Why It's Better to Launch With a Co-Founder
I've had the opportunity to launch two businesses in completely different ways. At TripAdvisor I launched as chairman and co-founder, with CEO Steve Kaufer and two other co-founders. CarGurus, my current company, I started on my own. Thankfully, both have grown to be sizable, profitable companies, but the fact remains that the solo course has been markedly more challenging.
Owners will tell you their company is "their baby," and I am no exception. The intensity and excitement of starting a new venture, and the weight of responsibility that comes with every tough decision, is a lot like raising a child. Start-ups and parenting can be demanding, frustrating and rewarding at any given moment, and having a partner with whom to share the burden/adventure is invaluable.
The right co-founder not only brings complementary skills and viewpoints, but can also offer a sounding board through tough decision-making. At TripAdvisor, for example, we came within months of running out of money and faced the agonizing decision of whether to scrap a business model that we had invested two years building. Making such a tough decision was not straightforward, but it was much easier with partners to talk through the pros and cons of such a new direction.
A team approach also allows for a division of labor and focus, which can be especially beneficial in the early days of a start-up. Coming into TripAdvisor, I brought a business background that was complementary to Steve Kaufer's strong technical/product vision. In contrast, at CarGurus, I launched without a co-founder at the initial founding stage. With my focus naturally tilting toward the business side, early versions of our online service arguably lacked a well defined product vision. Eventually I brought on board a strong VP of engineering who has added tremendous focus to this part of the business. In hindsight, I think this lack of a technical co-founder hurt our product offering in our early days.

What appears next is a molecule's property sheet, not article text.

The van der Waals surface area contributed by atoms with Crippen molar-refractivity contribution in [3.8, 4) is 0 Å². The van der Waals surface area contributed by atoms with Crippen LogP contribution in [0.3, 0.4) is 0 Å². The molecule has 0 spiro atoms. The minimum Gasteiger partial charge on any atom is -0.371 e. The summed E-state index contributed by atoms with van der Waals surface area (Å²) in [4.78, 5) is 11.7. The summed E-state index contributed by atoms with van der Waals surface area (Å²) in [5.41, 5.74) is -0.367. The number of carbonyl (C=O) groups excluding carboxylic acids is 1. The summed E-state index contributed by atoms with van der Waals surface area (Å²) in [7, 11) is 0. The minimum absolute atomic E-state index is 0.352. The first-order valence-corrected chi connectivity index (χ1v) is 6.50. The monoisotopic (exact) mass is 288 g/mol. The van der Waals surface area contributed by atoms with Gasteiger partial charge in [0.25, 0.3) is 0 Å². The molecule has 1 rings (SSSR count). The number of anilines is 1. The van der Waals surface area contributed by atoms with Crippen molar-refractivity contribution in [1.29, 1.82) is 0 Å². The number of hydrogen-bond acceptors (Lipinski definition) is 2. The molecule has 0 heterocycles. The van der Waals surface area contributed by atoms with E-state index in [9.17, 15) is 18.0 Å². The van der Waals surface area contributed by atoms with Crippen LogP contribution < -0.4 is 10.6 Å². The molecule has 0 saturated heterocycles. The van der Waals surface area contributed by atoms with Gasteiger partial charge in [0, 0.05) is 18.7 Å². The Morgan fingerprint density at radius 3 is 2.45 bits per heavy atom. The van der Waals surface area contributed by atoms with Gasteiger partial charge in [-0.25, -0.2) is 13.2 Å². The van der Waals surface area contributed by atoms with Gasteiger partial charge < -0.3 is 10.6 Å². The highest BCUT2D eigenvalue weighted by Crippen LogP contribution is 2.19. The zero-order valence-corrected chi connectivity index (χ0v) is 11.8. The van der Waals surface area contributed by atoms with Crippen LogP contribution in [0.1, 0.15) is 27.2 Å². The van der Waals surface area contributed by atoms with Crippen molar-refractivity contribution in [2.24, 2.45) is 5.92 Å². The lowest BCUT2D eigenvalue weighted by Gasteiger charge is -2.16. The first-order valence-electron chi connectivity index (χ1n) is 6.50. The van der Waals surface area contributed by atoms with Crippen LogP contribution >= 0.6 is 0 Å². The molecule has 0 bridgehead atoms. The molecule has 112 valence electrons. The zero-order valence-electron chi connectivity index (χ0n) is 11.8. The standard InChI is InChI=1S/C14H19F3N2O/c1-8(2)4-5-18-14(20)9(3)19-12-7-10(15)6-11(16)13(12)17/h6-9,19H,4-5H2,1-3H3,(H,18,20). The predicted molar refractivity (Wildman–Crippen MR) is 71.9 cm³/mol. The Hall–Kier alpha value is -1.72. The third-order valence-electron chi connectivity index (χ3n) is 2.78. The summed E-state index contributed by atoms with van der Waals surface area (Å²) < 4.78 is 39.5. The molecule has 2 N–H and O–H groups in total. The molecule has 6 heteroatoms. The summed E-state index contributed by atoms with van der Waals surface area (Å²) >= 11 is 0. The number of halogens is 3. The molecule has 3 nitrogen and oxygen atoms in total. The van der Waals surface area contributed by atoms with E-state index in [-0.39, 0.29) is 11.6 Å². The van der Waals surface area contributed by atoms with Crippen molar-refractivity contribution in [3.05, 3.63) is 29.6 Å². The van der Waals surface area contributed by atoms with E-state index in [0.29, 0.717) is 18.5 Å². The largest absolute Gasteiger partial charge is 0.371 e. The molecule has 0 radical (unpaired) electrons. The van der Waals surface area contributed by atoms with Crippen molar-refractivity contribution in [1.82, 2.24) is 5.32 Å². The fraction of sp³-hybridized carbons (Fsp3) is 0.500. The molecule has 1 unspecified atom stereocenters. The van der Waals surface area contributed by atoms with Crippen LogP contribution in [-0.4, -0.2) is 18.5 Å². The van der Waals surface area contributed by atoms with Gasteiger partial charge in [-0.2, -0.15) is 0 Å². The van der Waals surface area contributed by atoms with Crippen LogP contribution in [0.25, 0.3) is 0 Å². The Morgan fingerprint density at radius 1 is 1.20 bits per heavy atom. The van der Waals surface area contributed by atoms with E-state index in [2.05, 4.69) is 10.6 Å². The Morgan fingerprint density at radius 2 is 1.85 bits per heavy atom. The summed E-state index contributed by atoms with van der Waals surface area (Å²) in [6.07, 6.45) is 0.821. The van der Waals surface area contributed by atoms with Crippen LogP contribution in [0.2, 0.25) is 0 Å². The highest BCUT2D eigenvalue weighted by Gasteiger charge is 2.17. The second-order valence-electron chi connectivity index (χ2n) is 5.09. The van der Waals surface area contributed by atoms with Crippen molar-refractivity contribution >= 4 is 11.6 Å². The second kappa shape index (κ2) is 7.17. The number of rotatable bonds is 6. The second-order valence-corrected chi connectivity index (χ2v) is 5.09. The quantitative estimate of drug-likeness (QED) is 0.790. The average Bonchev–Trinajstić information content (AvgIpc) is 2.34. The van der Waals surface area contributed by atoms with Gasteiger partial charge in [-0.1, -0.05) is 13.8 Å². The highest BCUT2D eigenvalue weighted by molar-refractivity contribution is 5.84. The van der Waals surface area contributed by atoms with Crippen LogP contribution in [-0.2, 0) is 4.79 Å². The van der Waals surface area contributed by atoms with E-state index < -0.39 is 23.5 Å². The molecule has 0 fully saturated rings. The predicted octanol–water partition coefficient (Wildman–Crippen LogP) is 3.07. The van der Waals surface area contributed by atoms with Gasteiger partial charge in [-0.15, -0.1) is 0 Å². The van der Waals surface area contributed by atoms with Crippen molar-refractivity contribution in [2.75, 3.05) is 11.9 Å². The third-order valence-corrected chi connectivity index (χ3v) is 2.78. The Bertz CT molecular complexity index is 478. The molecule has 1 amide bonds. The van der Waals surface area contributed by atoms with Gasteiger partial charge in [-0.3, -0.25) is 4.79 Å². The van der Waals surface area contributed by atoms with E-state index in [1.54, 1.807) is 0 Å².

If you do decide to launch with a co-founder, here are some additional thoughts:
1. There can be only one CEO.
At TripAdvisor, I was chairman and co-founder but Steve Kaufer was the CEO. I was there to provide advice and guidance, but in the end Steve made the final calls. In any company there has to be one unambiguous leader. In my view and experience, co-CEOs simply do not work.
2. Be clear about who does what.
With partners, make sure there are clear lines of responsibility and don't meddle in your partner's part of the business. Perhaps one person takes the business side while the other manages the product. Communicate so you and your partner(s) understand who does what.
3. Do your homework.
You are about to enter into a 5-to-10-year marriage with your partner(s). Make sure you do your due diligence. Even if you think you know the person, have he or she give you references you can call to get the scoop on what it is like to work with this person.
4. Be clear about ownership.
Before you start any work or raise any money, make sure you and your partners are clear on who owns what percentage of the company. Make sure this understanding is written up in a legal document so there can be no misunderstandings later. You should make sure that each co-founders' stock is subject to a vesting schedule, so that if any of your partners leave the company later down the road, the company can retrieve some portion of his or her unvested stock. You want all partners invested for the long haul.
Yes, you can go it alone. However, take it from someone who has fostered a company both with and without a partner: The long, hard trek is much easier with someone to share the load.
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